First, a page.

SAN ANTONIO – Battling federal regulations that could harm the industry has been the rallying cry at recent UMA Motorcoach Expos.
Not this year.
With UMA coming off a successful year of fighting off such regulations as increased insurance minimums and onerous leasing requirements, there was a more positive vibe and a focus on taking the offensive with regulators instead of always playing defense.
The tone was set during the Sunday morning Expo opening session when Ken Presley, UMA’s vice president of legislative and regulatory affairs and industry relations/COO, made the following statement while discussing the current regulatory atmosphere in Washington:
“I have no new regulations to talk to you about.”
Presley’s comment drew a round of applause and started Expo off on a positive note that continued for the remainder of the motorcoach industry’s premier annual event, which included some changes in programming and a lively awards ceremony featuring an emcee who kept the audience in stitches.
“I am very pleased with the outcome,” said Stacy Tetschner, UMA’s “new guy” president and CEO, who joined the association last year and was experiencing his first Expo.
“We had strong attendance from both our operators and industry partners and all I spoke with left the meeting invigorated and pleased with their experience,” Tetschner said.
Many of this year’s 183 exhibitors seemed to agree, whether they were multi-year veterans of the event or were attending their first Expo.
At the Executive Coach Builders Inc. exhibit, Tom Fielding, general manager and sales manager for the Springfield, Mo., company, said turnout was good for his second year at Expo.
“It looks like the right crowd and the kind of customers we’re after,” Fielding said on the second day of the event.
“Trade shows are more about networking and talking and meeting your customers and getting to know them more than they are buying events these days, but we feel like we’re getting the word out,” Fielding said of the 40-year-old company, which has long focused on limousine building but has broadened its lineup to include the 52-seat Ecoach45 that is built on a Freightliner M2 chassis.
Jeffrey Farrington of ELD Solutions in Brentwood, Tenn., a first-time Expo exhibitor, said that with the new ELD mandate taking effect, “we thought it was probably a good time to get in front of a lot of different markets.”
While the company has primarily worked with the trucking and government sectors, Farrington said it has several operators that are running motorcoaches and he wanted to spread the word about the company at Expo.
“So far, so good,” he said on his second day exhibiting. “I’ve had really good conversations. It’s interesting to me that while the majority of them are on something already, they’re actually looking to potentially get on something else. (They’re) not happy with the current provider.
“So I think it is a benefit for us to be here for that perspective because even though the majority of them have it already, they’re still kind of testing the waters and trying to find a solution that fits their needs.”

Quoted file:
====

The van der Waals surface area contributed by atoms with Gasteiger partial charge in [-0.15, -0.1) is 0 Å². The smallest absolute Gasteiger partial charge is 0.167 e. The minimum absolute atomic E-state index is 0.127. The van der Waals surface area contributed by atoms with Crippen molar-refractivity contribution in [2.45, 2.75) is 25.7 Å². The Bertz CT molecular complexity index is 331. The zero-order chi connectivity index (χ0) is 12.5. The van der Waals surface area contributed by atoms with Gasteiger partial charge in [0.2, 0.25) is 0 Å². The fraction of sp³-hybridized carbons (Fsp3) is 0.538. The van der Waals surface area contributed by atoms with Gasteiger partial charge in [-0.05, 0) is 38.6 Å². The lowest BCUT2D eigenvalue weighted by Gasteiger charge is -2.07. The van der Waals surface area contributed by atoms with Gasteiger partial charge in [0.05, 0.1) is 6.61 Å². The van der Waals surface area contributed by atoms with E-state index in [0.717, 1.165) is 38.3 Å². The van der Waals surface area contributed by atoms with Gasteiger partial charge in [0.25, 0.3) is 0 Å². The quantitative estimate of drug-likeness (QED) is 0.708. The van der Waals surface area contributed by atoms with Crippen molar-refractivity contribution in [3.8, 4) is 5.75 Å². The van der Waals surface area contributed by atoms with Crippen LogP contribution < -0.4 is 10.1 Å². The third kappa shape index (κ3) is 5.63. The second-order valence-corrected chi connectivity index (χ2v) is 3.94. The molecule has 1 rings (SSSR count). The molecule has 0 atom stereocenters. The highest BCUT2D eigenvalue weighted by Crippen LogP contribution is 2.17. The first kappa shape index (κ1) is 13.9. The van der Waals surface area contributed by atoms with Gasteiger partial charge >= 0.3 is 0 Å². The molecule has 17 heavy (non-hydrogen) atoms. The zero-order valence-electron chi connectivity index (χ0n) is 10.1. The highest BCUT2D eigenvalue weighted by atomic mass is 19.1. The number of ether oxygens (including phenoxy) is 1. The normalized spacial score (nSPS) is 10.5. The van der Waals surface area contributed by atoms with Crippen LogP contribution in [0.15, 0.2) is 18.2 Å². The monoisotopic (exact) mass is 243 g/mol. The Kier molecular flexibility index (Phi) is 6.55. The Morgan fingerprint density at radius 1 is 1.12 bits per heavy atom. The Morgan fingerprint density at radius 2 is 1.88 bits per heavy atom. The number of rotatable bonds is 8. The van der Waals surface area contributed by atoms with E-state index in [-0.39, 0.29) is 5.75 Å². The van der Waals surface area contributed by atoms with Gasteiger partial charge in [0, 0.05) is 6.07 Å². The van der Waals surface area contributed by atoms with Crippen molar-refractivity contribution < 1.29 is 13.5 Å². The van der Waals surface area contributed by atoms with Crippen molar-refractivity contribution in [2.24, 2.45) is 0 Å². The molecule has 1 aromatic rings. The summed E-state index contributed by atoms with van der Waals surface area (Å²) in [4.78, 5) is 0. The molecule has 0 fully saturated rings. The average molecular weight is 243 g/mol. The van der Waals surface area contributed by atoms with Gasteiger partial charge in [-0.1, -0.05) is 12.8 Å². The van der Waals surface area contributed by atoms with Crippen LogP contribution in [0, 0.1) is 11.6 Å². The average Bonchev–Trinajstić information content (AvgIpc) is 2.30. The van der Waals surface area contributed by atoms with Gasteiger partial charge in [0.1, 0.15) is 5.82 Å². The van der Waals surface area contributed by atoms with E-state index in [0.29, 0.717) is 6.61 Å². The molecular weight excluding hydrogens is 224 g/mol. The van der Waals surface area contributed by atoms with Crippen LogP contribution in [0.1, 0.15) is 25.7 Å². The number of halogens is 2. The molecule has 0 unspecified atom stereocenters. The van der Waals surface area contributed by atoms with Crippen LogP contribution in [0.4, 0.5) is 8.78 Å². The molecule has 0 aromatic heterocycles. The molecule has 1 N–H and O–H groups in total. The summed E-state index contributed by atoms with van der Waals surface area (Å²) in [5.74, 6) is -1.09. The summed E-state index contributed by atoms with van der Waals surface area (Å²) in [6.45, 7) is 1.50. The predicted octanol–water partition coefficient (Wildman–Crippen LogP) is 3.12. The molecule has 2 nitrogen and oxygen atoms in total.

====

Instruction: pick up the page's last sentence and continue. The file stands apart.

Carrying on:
Jim McCann, a consultant at Spader Business Management in Sioux Falls, S.D., who has been attending Expo for 12 years, said one of the benefits of the event is that it gives business operators the chance to work on their business instead of in their business.
“It’s a refreshing, invigorating sort of experience,” McCann said.
He said his booth was busy during the show and that there was “a good mood in the crowd, so I think it’s going really well for us.”
AmeriFuel of Richland, Wash., another first-time Expo exhibitor, decided to attend this year because “we heard great things about this show,” said Ivy Gamboa, a consultant for the company, which offers a fuel-management program.
“We have been doing a couple other shows around the country and everybody kept on telling us, ‘You have to go to UMA – that is one of the best shows there is,’ so that’s why we booked it,” Gamboa said.
She said the show was going well, with AmeriFuel seeing many of its existing customers as well as new ones who might not know about the services available to them at the pump.
“We’ll definitely be here next year,” she said. “We’re excited to be part of the association.”
UMA officials already are working on next year’s Expo, scheduled for Jan. 6-10 in Fort Lauderdale, Fla.
Tetschner said future Expos will reflect the pace of change that is affecting all industries, including the motorcoach industry.
“As we look forward, I am excited to help UMA keep pace with the changes we are seeing every day,” he said. “As we move forward, we will see various components of Expo reach outside the single in-person experience, such as by extending education and connection opportunities throughout the year that will culminate annually with Expo.
“UMA has an incredible team of staff and volunteers that are dedicated to bringing a consistent and relevant experience to our attendees. I am very proud of the work they have done,” Tetschner said. “And I’m even more excited to see that they are already looking to next year to see how we can improve on our program even more.”
UMA already has opened registration for Expo 2019. UMA members who register by February 15 will receive the lowest Expo rate of $295. To register, go to www.motorcoachexpo.com.